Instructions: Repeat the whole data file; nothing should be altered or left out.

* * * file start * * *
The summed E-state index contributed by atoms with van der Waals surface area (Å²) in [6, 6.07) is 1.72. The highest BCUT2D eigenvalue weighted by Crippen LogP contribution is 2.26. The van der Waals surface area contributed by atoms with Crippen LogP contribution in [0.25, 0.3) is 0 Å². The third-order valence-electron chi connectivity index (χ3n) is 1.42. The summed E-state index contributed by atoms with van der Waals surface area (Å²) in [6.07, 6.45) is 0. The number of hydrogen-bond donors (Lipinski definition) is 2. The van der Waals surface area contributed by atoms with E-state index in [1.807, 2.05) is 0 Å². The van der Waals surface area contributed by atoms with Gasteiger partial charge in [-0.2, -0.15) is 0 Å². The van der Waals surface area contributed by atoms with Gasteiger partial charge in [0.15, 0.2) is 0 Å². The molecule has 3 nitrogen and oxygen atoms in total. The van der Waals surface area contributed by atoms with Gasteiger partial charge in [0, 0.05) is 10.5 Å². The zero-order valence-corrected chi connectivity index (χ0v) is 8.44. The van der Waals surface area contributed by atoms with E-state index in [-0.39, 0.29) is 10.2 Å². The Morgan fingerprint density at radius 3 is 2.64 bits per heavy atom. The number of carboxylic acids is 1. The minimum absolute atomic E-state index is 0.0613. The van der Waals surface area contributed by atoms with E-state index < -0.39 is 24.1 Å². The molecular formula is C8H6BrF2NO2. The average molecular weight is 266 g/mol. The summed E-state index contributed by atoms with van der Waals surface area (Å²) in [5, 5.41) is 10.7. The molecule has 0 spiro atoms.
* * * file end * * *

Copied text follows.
The summed E-state index contributed by atoms with van der Waals surface area (Å²) in [6, 6.07) is 1.72. The highest BCUT2D eigenvalue weighted by Crippen LogP contribution is 2.26. The van der Waals surface area contributed by atoms with Crippen LogP contribution in [0.25, 0.3) is 0 Å². The third-order valence-electron chi connectivity index (χ3n) is 1.42. The summed E-state index contributed by atoms with van der Waals surface area (Å²) in [6.07, 6.45) is 0. The number of hydrogen-bond donors (Lipinski definition) is 2. The van der Waals surface area contributed by atoms with E-state index in [1.807, 2.05) is 0 Å². The van der Waals surface area contributed by atoms with Gasteiger partial charge in [-0.2, -0.15) is 0 Å². The van der Waals surface area contributed by atoms with Gasteiger partial charge in [0.15, 0.2) is 0 Å². The molecule has 3 nitrogen and oxygen atoms in total. The van der Waals surface area contributed by atoms with Gasteiger partial charge in [0, 0.05) is 10.5 Å². The zero-order valence-corrected chi connectivity index (χ0v) is 8.44. The van der Waals surface area contributed by atoms with E-state index in [-0.39, 0.29) is 10.2 Å². The Morgan fingerprint density at radius 3 is 2.64 bits per heavy atom. The number of carboxylic acids is 1. The minimum absolute atomic E-state index is 0.0613. The van der Waals surface area contributed by atoms with E-state index < -0.39 is 24.1 Å². The molecular formula is C8H6BrF2NO2. The average molecular weight is 266 g/mol. The summed E-state index contributed by atoms with van der Waals surface area (Å²) in [5, 5.41) is 10.7. The molecule has 0 spiro atoms.